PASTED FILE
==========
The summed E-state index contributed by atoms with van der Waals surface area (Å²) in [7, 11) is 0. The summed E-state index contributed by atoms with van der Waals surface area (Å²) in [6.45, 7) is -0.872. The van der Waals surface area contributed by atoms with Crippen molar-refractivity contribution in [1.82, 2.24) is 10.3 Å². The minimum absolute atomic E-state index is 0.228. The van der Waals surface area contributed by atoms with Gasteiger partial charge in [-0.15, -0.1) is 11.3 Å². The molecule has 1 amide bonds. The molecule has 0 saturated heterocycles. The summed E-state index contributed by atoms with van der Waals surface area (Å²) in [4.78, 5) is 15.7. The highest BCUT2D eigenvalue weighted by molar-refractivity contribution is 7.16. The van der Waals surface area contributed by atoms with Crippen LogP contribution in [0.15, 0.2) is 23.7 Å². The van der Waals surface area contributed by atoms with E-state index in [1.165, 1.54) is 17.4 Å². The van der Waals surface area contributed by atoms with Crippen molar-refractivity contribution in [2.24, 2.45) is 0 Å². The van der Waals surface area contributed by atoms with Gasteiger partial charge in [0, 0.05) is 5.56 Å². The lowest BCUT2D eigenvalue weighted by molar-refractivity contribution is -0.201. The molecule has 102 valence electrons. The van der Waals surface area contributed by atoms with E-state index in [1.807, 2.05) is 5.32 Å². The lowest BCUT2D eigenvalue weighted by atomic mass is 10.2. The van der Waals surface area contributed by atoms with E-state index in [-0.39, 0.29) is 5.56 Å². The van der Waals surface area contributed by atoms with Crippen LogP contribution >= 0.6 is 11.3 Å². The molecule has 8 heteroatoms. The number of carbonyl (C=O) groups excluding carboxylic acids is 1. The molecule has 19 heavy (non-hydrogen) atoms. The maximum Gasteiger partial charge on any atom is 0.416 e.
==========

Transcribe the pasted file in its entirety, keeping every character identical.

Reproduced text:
The summed E-state index contributed by atoms with van der Waals surface area (Å²) in [7, 11) is 0. The summed E-state index contributed by atoms with van der Waals surface area (Å²) in [6.45, 7) is -0.872. The van der Waals surface area contributed by atoms with Crippen molar-refractivity contribution in [1.82, 2.24) is 10.3 Å². The minimum absolute atomic E-state index is 0.228. The van der Waals surface area contributed by atoms with Gasteiger partial charge in [-0.15, -0.1) is 11.3 Å². The molecule has 1 amide bonds. The molecule has 0 saturated heterocycles. The summed E-state index contributed by atoms with van der Waals surface area (Å²) in [4.78, 5) is 15.7. The highest BCUT2D eigenvalue weighted by molar-refractivity contribution is 7.16. The van der Waals surface area contributed by atoms with Crippen LogP contribution in [0.15, 0.2) is 23.7 Å². The van der Waals surface area contributed by atoms with E-state index in [1.165, 1.54) is 17.4 Å². The van der Waals surface area contributed by atoms with Crippen molar-refractivity contribution in [2.24, 2.45) is 0 Å². The van der Waals surface area contributed by atoms with Gasteiger partial charge in [0, 0.05) is 5.56 Å². The lowest BCUT2D eigenvalue weighted by molar-refractivity contribution is -0.201. The molecule has 102 valence electrons. The van der Waals surface area contributed by atoms with E-state index in [1.807, 2.05) is 5.32 Å². The lowest BCUT2D eigenvalue weighted by atomic mass is 10.2. The van der Waals surface area contributed by atoms with E-state index in [-0.39, 0.29) is 5.56 Å². The van der Waals surface area contributed by atoms with Crippen LogP contribution >= 0.6 is 11.3 Å². The molecule has 8 heteroatoms. The number of carbonyl (C=O) groups excluding carboxylic acids is 1. The molecule has 19 heavy (non-hydrogen) atoms. The maximum Gasteiger partial charge on any atom is 0.416 e.